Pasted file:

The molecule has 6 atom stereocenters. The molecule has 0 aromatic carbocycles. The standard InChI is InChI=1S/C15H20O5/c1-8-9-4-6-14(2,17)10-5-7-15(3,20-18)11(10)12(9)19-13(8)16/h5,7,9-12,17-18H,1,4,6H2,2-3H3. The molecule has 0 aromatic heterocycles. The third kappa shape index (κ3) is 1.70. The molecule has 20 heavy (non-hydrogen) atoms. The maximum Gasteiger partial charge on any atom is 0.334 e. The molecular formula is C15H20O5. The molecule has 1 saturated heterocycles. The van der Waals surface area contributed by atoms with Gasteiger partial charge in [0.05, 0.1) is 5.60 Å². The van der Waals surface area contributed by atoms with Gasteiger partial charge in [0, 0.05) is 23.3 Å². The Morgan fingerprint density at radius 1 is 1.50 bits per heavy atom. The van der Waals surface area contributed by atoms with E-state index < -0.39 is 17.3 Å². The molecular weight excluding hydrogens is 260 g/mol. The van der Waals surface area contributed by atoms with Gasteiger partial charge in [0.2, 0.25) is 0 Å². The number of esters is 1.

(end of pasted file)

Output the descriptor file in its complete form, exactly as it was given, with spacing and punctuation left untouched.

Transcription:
The molecule has 6 atom stereocenters. The molecule has 0 aromatic carbocycles. The standard InChI is InChI=1S/C15H20O5/c1-8-9-4-6-14(2,17)10-5-7-15(3,20-18)11(10)12(9)19-13(8)16/h5,7,9-12,17-18H,1,4,6H2,2-3H3. The molecule has 0 aromatic heterocycles. The third kappa shape index (κ3) is 1.70. The molecule has 20 heavy (non-hydrogen) atoms. The maximum Gasteiger partial charge on any atom is 0.334 e. The molecular formula is C15H20O5. The molecule has 1 saturated heterocycles. The van der Waals surface area contributed by atoms with Gasteiger partial charge in [0.05, 0.1) is 5.60 Å². The van der Waals surface area contributed by atoms with Gasteiger partial charge in [0, 0.05) is 23.3 Å². The Morgan fingerprint density at radius 1 is 1.50 bits per heavy atom. The van der Waals surface area contributed by atoms with E-state index < -0.39 is 17.3 Å². The molecular weight excluding hydrogens is 260 g/mol. The van der Waals surface area contributed by atoms with Gasteiger partial charge in [0.2, 0.25) is 0 Å². The number of esters is 1.